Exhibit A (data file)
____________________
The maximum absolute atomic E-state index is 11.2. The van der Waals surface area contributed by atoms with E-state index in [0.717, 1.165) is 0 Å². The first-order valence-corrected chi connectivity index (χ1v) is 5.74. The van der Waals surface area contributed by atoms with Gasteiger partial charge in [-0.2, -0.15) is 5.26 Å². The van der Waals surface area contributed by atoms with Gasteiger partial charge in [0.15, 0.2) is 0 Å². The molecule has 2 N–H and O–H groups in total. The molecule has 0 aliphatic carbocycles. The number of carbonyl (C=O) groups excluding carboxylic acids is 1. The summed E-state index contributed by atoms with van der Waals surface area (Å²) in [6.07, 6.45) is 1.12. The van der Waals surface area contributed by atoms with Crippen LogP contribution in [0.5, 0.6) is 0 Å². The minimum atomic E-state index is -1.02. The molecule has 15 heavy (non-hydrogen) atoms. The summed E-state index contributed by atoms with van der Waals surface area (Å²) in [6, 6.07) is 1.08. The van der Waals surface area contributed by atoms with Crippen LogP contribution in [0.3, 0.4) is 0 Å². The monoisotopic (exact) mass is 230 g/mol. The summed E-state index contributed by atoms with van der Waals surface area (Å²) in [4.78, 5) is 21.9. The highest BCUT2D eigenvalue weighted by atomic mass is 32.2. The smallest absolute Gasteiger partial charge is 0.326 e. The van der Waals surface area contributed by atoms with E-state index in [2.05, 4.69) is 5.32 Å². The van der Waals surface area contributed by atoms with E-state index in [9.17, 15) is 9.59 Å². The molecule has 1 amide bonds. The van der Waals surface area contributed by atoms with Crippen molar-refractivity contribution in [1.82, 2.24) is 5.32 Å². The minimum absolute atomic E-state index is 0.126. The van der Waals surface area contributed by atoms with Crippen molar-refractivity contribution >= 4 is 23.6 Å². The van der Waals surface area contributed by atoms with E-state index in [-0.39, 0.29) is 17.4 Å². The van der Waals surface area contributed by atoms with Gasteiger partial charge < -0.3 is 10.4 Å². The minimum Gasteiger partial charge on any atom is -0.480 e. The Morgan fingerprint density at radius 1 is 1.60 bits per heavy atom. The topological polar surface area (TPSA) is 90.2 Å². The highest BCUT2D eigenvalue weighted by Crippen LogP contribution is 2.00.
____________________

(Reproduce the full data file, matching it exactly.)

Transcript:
The maximum absolute atomic E-state index is 11.2. The van der Waals surface area contributed by atoms with E-state index in [0.717, 1.165) is 0 Å². The first-order valence-corrected chi connectivity index (χ1v) is 5.74. The van der Waals surface area contributed by atoms with Gasteiger partial charge in [-0.2, -0.15) is 5.26 Å². The van der Waals surface area contributed by atoms with Gasteiger partial charge in [0.15, 0.2) is 0 Å². The molecule has 2 N–H and O–H groups in total. The molecule has 0 aliphatic carbocycles. The number of carbonyl (C=O) groups excluding carboxylic acids is 1. The summed E-state index contributed by atoms with van der Waals surface area (Å²) in [6.07, 6.45) is 1.12. The van der Waals surface area contributed by atoms with Crippen LogP contribution in [0.5, 0.6) is 0 Å². The minimum atomic E-state index is -1.02. The molecule has 15 heavy (non-hydrogen) atoms. The summed E-state index contributed by atoms with van der Waals surface area (Å²) in [6, 6.07) is 1.08. The van der Waals surface area contributed by atoms with Crippen LogP contribution in [0.3, 0.4) is 0 Å². The monoisotopic (exact) mass is 230 g/mol. The summed E-state index contributed by atoms with van der Waals surface area (Å²) in [4.78, 5) is 21.9. The highest BCUT2D eigenvalue weighted by atomic mass is 32.2. The smallest absolute Gasteiger partial charge is 0.326 e. The van der Waals surface area contributed by atoms with E-state index in [2.05, 4.69) is 5.32 Å². The van der Waals surface area contributed by atoms with E-state index in [9.17, 15) is 9.59 Å². The molecule has 1 amide bonds. The van der Waals surface area contributed by atoms with Crippen molar-refractivity contribution in [1.82, 2.24) is 5.32 Å². The minimum absolute atomic E-state index is 0.126. The van der Waals surface area contributed by atoms with Crippen molar-refractivity contribution >= 4 is 23.6 Å². The van der Waals surface area contributed by atoms with E-state index in [-0.39, 0.29) is 17.4 Å². The van der Waals surface area contributed by atoms with Gasteiger partial charge < -0.3 is 10.4 Å². The minimum Gasteiger partial charge on any atom is -0.480 e. The Morgan fingerprint density at radius 1 is 1.60 bits per heavy atom. The topological polar surface area (TPSA) is 90.2 Å². The highest BCUT2D eigenvalue weighted by Crippen LogP contribution is 2.00.